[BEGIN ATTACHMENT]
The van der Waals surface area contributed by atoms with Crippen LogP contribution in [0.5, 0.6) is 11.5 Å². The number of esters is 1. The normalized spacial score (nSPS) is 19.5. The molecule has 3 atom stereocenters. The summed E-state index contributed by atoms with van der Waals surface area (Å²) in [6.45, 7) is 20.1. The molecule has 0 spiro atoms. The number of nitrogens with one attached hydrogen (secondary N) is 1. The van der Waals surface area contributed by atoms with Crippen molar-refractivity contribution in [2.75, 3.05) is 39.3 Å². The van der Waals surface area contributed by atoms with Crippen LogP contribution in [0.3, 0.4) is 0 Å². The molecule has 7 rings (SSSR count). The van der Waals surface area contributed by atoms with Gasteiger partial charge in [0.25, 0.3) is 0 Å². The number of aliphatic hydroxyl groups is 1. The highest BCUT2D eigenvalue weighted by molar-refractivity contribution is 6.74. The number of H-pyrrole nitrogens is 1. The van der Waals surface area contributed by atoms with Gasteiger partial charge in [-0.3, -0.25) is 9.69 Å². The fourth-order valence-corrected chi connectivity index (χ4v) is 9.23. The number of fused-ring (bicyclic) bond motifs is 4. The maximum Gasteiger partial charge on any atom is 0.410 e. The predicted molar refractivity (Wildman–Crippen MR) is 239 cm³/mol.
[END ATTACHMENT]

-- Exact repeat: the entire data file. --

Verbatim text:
The van der Waals surface area contributed by atoms with Crippen LogP contribution in [0.5, 0.6) is 11.5 Å². The number of esters is 1. The normalized spacial score (nSPS) is 19.5. The molecule has 3 atom stereocenters. The summed E-state index contributed by atoms with van der Waals surface area (Å²) in [6.45, 7) is 20.1. The molecule has 0 spiro atoms. The number of nitrogens with one attached hydrogen (secondary N) is 1. The van der Waals surface area contributed by atoms with Crippen molar-refractivity contribution in [2.75, 3.05) is 39.3 Å². The van der Waals surface area contributed by atoms with Crippen LogP contribution in [0.3, 0.4) is 0 Å². The molecule has 7 rings (SSSR count). The van der Waals surface area contributed by atoms with Gasteiger partial charge in [0.25, 0.3) is 0 Å². The number of aliphatic hydroxyl groups is 1. The highest BCUT2D eigenvalue weighted by molar-refractivity contribution is 6.74. The number of H-pyrrole nitrogens is 1. The van der Waals surface area contributed by atoms with Gasteiger partial charge in [-0.3, -0.25) is 9.69 Å². The fourth-order valence-corrected chi connectivity index (χ4v) is 9.23. The number of fused-ring (bicyclic) bond motifs is 4. The maximum Gasteiger partial charge on any atom is 0.410 e. The predicted molar refractivity (Wildman–Crippen MR) is 239 cm³/mol.